Between special-effects heavy fight scenes (some of which echo some of the most outrageous action from the '60s James Bond movies), X-Men: First Class is laden with exposition, much of which will be of limited interest to the X-Men novitiate. It's a strangely talky motion picture that tries to advance several philosophical themes; these would have been more interesting if we weren't already aware of how they will play out in the "future" X-Men trilogy. There's the prequel/origin story curse again: we know what's going to happen, so it's difficult to surprise. It's tough to become immersed in a narrative when there's a checklist in the back of the mind of things that have to happen. Xavier losing the use of his legs... Check. Erik and Xavier going their separate ways... Check. Mystique (Jennifer Lawrence) aligning with Erik... Check. Erik donning Shaw's fetching helmet... Check. And so on... This impediment is not unique to X-Men: First Class. It's a universal prequel problem, and one of the reasons why superior prequels are hard to find.
With one notable exception, the characters are either boring or woefully underdeveloped. It's hard to assign blame to the miscast James McAvoy, who is a good actor, but his Xavier is uninteresting and will have viewers yearning for Patrick Stewart. It's difficult to develop a rooting interest in someone this dull. None of Xavier's students merit much interest, in large part because of the limitations of the already hefty (130 minutes) running time. Attempts are made at character building for Mystique, but they're perfunctory and not entirely successful. Everyone else, such as Havoc, Beast, Emma Frost, Darwin, Angel, is defined by their abilities rather than their personalities.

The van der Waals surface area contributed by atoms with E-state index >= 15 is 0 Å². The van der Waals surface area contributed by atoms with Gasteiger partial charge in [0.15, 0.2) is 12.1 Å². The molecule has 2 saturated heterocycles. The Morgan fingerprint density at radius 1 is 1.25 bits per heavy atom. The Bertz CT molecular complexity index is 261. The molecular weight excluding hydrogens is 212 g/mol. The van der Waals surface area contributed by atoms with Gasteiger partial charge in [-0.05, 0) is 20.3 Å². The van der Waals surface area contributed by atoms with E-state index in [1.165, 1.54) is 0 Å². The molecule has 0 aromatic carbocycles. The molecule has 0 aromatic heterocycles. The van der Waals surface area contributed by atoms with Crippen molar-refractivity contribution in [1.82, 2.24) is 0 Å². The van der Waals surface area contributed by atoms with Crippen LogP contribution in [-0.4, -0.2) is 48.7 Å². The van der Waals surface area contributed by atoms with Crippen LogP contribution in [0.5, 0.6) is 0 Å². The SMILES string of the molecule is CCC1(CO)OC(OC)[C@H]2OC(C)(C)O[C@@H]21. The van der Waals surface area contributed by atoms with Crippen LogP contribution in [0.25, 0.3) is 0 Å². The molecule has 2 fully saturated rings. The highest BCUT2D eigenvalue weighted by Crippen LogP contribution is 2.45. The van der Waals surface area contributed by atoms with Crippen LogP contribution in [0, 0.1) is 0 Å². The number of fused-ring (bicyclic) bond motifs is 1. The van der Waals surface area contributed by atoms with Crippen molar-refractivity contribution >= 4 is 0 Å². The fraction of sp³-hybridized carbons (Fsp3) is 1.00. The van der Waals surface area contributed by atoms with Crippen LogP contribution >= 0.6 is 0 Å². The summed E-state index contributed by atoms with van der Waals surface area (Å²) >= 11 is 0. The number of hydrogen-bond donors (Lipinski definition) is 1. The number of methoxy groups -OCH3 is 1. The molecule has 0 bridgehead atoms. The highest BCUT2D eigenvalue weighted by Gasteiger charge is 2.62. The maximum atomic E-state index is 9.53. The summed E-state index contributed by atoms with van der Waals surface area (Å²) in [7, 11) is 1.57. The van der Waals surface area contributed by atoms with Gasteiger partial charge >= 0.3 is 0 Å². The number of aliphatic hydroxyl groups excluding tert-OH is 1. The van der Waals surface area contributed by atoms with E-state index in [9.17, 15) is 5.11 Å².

The exception is Erik/Magneto, whose presence is so forceful that he reduces Xavier to an afterthought. Michael Fassbender is magnetic; he captivates much as he did in Fish Tank and Jane Eyre, but with more force due to the epic scope. The underdeveloped father/son, mentor/pupil, creator/monster relationship between Erik and Kevin Bacon's Shaw represents the movie's most compelling dynamic; sadly, much of this is left unexplored as the movie stumbles around advancing Xavier's unremarkable backstory. Originally, this was planned to be Magneto's origin movie (along the lines of Wolverine). In retrospect, that might have been a better way to go. Fassbender's Erik could easily dominate a two-hour movie.
When the dust settles on 2011's crop of superhero movies, it seems likely that X-Men: First Class will end up somewhere in the middle, floating in a moat of mediocrity. A year from now, will anyone remember it? While X-Men fans will understandably line up to see this on opening weekend (and most will probably be pleased with the result), there's nothing about this prequel that demands a trip to the theater for those outside the die-hard circle. It's a perfectly serviceable superhero movie that hits the expected notes, but that's all it is. And it offers too little that's new, exciting, or interesting to earn more than a "wait for home video" recommendation from me.
X-Men: First Class (United States, 2011)
Cast: James McAvoy, Michael Fassbender, Kevin Bacon, Rose Byrne, Jennifer Lawrence, Oliver Platt, January Jones, Nicholas Hoult
Screenplay: Ashley Edward Miller & Zack Stentz and Jane Goldman & Matthew Vaughn
Cinematography: John Mathieson
Music: Henry Jackman
U.S. Distributor: 20th Century Fox